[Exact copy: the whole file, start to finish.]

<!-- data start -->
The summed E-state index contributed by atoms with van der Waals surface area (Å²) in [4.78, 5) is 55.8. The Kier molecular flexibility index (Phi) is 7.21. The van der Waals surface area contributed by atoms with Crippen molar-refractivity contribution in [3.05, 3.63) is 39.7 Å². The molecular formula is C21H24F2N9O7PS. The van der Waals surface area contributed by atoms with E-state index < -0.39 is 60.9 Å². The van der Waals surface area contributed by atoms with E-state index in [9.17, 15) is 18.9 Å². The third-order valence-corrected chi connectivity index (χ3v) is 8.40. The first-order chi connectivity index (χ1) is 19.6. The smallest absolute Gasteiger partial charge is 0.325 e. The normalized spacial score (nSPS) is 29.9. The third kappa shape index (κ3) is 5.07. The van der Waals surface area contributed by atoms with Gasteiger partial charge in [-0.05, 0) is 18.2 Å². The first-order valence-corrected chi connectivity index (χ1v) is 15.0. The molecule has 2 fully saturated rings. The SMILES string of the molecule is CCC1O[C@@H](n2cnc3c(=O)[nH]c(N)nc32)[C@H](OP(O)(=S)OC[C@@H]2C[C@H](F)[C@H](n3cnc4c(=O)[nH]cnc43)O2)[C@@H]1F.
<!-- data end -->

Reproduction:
The summed E-state index contributed by atoms with van der Waals surface area (Å²) in [4.78, 5) is 55.8. The Kier molecular flexibility index (Phi) is 7.21. The van der Waals surface area contributed by atoms with Crippen molar-refractivity contribution in [3.05, 3.63) is 39.7 Å². The molecular formula is C21H24F2N9O7PS. The van der Waals surface area contributed by atoms with E-state index < -0.39 is 60.9 Å². The van der Waals surface area contributed by atoms with E-state index in [9.17, 15) is 18.9 Å². The third-order valence-corrected chi connectivity index (χ3v) is 8.40. The first-order chi connectivity index (χ1) is 19.6. The smallest absolute Gasteiger partial charge is 0.325 e. The normalized spacial score (nSPS) is 29.9. The third kappa shape index (κ3) is 5.07. The van der Waals surface area contributed by atoms with Gasteiger partial charge in [-0.05, 0) is 18.2 Å². The first-order valence-corrected chi connectivity index (χ1v) is 15.0. The molecule has 2 fully saturated rings. The SMILES string of the molecule is CCC1O[C@@H](n2cnc3c(=O)[nH]c(N)nc32)[C@H](OP(O)(=S)OC[C@@H]2C[C@H](F)[C@H](n3cnc4c(=O)[nH]cnc43)O2)[C@@H]1F.